What Apple desperately needs is an ombudsman: somebody who advocates for the developers, but is independent of the App Store hierarchy. And, most importantly, someone who has not only the ability but the responsibility to go public when things aren’t up to snuff. Putting forth ideals of transparency and equality are all well and good, but let’s call it like it is: unless somebody’s holding the company accountable to those ideals, standards are going to slip in the name of the bottom dollar.

Frank Reiff:

Would iOS devs distribute their apps outside of the App Store if that was possible?

Is a false question. Apps are written to fit into the App Store model. Low$/no trial/IAP.

What kind of app would devs write if it was possible to distribute outside of the App Store?

So many people tout the App Store as a huge success, but they can’t see what might have been. Everyone, including Apple, has been missing out.

See also these podcasts: Paul Kafasis, Upgrade, Stacktrace.

Update (2020-08-10): Javier Soto:

Well isn’t this interesting. Youtube got a special entitlement to be able to use VP9.

Tim Cook: “We treat all app developers equally”.

Timo Hetzel:

Netflix also got early access to energy efficient DRM decryption. WWDC about 4 years ago everyone else got it.

Dan Moren:

When it comes to the App Store, if there’s one thing that hurts developers more than the impact on their wallets, it’s the lack of transparency. Tim Cook may state that the company provides clear rules that it enforces equally for all developers, but that’s at best disingenuous[…]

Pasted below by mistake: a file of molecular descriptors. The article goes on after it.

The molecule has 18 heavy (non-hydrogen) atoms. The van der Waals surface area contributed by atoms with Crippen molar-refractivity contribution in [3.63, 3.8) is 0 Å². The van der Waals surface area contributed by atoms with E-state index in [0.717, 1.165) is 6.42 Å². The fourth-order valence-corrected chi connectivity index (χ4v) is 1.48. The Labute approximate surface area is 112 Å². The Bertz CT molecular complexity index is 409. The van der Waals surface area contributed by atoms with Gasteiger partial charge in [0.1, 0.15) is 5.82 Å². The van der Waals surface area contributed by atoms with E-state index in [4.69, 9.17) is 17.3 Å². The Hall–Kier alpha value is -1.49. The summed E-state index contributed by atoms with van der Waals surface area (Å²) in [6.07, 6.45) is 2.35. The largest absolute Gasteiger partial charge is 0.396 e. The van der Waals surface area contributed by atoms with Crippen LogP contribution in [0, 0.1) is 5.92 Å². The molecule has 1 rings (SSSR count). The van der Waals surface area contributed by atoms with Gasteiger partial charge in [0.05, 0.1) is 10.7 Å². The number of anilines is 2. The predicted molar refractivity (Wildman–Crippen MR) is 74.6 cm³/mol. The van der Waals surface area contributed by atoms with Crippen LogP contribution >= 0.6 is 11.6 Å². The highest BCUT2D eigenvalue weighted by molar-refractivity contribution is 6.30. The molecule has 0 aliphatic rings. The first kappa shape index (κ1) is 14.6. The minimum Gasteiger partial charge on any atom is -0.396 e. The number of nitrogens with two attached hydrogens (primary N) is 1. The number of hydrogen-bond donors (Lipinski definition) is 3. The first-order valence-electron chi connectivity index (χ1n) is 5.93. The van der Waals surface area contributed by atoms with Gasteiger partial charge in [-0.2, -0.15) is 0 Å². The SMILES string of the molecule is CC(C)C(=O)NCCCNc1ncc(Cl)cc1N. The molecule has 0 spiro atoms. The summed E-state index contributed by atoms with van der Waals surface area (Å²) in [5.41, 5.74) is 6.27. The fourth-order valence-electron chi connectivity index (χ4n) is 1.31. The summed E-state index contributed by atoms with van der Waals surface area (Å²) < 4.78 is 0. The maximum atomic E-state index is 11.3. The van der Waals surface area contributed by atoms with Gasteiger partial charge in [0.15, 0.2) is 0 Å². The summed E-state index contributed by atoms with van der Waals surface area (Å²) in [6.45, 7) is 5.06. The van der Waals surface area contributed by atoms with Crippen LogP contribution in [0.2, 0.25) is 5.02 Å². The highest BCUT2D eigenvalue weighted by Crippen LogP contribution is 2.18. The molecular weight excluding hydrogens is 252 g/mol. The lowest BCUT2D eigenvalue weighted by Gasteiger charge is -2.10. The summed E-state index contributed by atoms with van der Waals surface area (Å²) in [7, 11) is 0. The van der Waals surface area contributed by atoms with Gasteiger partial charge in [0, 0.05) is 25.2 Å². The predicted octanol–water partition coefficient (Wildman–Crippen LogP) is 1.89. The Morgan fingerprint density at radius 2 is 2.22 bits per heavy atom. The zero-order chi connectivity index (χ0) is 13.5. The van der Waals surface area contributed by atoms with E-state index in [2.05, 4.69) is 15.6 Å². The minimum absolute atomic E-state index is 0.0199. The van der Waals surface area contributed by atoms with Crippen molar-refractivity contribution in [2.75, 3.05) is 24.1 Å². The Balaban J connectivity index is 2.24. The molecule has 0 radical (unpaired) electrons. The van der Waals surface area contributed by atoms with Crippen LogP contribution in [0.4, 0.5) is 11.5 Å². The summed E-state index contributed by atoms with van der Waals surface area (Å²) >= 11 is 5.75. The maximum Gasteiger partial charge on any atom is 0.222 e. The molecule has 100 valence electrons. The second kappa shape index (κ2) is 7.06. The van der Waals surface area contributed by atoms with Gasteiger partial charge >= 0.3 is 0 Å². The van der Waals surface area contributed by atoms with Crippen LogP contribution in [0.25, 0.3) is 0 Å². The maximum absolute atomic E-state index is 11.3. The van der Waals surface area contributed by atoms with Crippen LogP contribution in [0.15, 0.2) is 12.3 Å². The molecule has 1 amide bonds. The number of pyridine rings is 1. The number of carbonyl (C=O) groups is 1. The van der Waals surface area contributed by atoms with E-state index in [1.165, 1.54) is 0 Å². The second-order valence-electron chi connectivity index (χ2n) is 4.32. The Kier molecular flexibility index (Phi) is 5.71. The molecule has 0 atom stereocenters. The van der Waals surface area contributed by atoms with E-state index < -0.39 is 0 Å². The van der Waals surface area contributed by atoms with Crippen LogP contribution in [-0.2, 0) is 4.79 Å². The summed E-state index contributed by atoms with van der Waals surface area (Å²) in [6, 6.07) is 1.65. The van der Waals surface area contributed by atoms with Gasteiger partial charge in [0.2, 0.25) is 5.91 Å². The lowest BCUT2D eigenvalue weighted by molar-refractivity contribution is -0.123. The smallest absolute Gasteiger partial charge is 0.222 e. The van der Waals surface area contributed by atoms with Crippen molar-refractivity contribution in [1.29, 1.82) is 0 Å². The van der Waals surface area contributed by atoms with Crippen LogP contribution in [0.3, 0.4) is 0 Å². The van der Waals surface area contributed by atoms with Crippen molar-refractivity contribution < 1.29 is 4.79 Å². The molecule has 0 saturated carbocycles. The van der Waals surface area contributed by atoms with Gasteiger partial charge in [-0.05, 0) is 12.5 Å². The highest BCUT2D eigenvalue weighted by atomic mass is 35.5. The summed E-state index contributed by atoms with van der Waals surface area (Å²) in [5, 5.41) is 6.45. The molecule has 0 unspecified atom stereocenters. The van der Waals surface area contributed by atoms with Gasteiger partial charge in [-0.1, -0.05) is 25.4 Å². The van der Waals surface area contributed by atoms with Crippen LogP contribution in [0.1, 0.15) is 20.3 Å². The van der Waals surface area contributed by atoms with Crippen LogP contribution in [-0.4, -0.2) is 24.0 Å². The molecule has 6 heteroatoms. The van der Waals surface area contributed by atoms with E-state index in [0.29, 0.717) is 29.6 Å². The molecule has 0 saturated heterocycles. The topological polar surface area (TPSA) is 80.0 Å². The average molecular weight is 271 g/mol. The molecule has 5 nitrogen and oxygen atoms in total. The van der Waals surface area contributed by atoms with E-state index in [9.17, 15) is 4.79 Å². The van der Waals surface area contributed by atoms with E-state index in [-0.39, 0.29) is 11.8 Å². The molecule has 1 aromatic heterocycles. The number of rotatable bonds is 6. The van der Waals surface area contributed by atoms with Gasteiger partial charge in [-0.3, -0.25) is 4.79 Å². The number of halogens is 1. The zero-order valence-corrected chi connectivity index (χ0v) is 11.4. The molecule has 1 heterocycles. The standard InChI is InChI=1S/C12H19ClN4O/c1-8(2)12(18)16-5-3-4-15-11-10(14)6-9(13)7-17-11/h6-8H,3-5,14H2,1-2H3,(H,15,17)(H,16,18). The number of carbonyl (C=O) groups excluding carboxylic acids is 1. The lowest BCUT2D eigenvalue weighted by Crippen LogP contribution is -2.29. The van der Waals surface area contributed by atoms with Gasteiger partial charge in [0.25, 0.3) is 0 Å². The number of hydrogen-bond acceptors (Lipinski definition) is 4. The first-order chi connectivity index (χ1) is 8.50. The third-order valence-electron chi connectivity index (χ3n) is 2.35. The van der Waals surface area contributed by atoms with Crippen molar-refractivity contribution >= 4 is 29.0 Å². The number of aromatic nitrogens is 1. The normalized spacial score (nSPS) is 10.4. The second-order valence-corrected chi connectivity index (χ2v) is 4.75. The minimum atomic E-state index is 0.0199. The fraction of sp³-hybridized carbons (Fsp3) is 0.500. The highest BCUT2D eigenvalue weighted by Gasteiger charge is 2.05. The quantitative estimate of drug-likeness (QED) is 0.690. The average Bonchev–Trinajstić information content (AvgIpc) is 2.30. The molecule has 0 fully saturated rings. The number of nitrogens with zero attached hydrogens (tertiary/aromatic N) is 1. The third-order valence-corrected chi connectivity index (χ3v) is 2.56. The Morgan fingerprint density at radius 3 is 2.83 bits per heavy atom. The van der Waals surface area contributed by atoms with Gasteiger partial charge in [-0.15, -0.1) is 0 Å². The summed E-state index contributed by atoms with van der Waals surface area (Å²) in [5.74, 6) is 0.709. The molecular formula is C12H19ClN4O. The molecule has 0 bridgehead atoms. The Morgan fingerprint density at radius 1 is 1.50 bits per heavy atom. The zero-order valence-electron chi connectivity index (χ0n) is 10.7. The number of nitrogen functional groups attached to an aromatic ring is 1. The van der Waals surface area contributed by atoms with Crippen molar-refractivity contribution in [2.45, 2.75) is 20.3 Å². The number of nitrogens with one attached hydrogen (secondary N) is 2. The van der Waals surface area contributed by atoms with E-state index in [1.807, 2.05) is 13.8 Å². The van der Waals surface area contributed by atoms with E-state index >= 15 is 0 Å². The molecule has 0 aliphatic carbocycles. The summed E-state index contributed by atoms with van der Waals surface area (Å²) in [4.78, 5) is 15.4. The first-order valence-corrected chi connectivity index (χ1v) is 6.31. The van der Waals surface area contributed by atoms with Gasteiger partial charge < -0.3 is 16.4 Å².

What Apple desperately needs is an ombudsman: somebody who advocates for the developers, but is independent of the App Store hierarchy. And, most importantly, someone who has not only the ability but the responsibility to go public when things aren’t up to snuff. Putting forth ideals of transparency and equality are all well and good, but let’s call it like it is: unless somebody’s holding the company accountable to those ideals, standards are going to slip in the name of the bottom dollar.

Pavel Durov:

If you follow the debate around Apple’s 30% cut that results in higher prices and worse apps, you are guaranteed to encounter at least one of the false narratives disclosed below.

Update (2020-08-11): Tanner Bennett:

People like to bash or ignore jailbreaking, but it really shows what iOS could be.

[…]

With cool features like wishlists, downgrading, and update blocking, the App Store pales in comparison to what the liberated iOS ecosystem is capable of.